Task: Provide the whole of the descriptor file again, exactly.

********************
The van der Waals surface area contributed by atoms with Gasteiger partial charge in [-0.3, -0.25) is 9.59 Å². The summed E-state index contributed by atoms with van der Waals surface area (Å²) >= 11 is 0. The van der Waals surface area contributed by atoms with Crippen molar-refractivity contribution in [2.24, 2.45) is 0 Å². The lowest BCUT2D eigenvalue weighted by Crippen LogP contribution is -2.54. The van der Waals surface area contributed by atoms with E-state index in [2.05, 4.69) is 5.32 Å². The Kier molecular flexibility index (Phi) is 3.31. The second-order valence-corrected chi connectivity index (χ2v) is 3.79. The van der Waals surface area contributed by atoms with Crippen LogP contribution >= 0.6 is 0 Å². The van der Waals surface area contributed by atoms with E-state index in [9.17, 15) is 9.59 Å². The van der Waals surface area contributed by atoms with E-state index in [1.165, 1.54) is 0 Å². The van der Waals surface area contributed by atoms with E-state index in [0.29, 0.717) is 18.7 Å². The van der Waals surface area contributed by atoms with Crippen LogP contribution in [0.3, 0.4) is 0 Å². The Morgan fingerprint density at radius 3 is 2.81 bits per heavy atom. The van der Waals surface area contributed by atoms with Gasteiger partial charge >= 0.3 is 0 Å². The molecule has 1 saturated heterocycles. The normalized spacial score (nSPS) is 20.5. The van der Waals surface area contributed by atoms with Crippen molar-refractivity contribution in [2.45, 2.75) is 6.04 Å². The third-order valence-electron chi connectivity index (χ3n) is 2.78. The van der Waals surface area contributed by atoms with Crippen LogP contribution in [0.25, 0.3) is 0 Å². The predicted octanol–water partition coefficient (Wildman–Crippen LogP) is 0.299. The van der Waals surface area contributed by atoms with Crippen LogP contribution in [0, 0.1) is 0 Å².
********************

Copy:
The van der Waals surface area contributed by atoms with Gasteiger partial charge in [-0.3, -0.25) is 9.59 Å². The summed E-state index contributed by atoms with van der Waals surface area (Å²) >= 11 is 0. The van der Waals surface area contributed by atoms with Crippen molar-refractivity contribution in [2.24, 2.45) is 0 Å². The lowest BCUT2D eigenvalue weighted by Crippen LogP contribution is -2.54. The van der Waals surface area contributed by atoms with E-state index in [2.05, 4.69) is 5.32 Å². The Kier molecular flexibility index (Phi) is 3.31. The second-order valence-corrected chi connectivity index (χ2v) is 3.79. The van der Waals surface area contributed by atoms with Crippen LogP contribution >= 0.6 is 0 Å². The van der Waals surface area contributed by atoms with E-state index in [9.17, 15) is 9.59 Å². The van der Waals surface area contributed by atoms with E-state index in [1.165, 1.54) is 0 Å². The van der Waals surface area contributed by atoms with E-state index in [0.29, 0.717) is 18.7 Å². The van der Waals surface area contributed by atoms with Crippen LogP contribution in [0.3, 0.4) is 0 Å². The Morgan fingerprint density at radius 3 is 2.81 bits per heavy atom. The van der Waals surface area contributed by atoms with Gasteiger partial charge >= 0.3 is 0 Å². The molecule has 1 saturated heterocycles. The normalized spacial score (nSPS) is 20.5. The van der Waals surface area contributed by atoms with Crippen molar-refractivity contribution in [2.45, 2.75) is 6.04 Å². The third-order valence-electron chi connectivity index (χ3n) is 2.78. The van der Waals surface area contributed by atoms with Crippen LogP contribution in [0.25, 0.3) is 0 Å². The predicted octanol–water partition coefficient (Wildman–Crippen LogP) is 0.299. The van der Waals surface area contributed by atoms with Crippen LogP contribution in [0, 0.1) is 0 Å².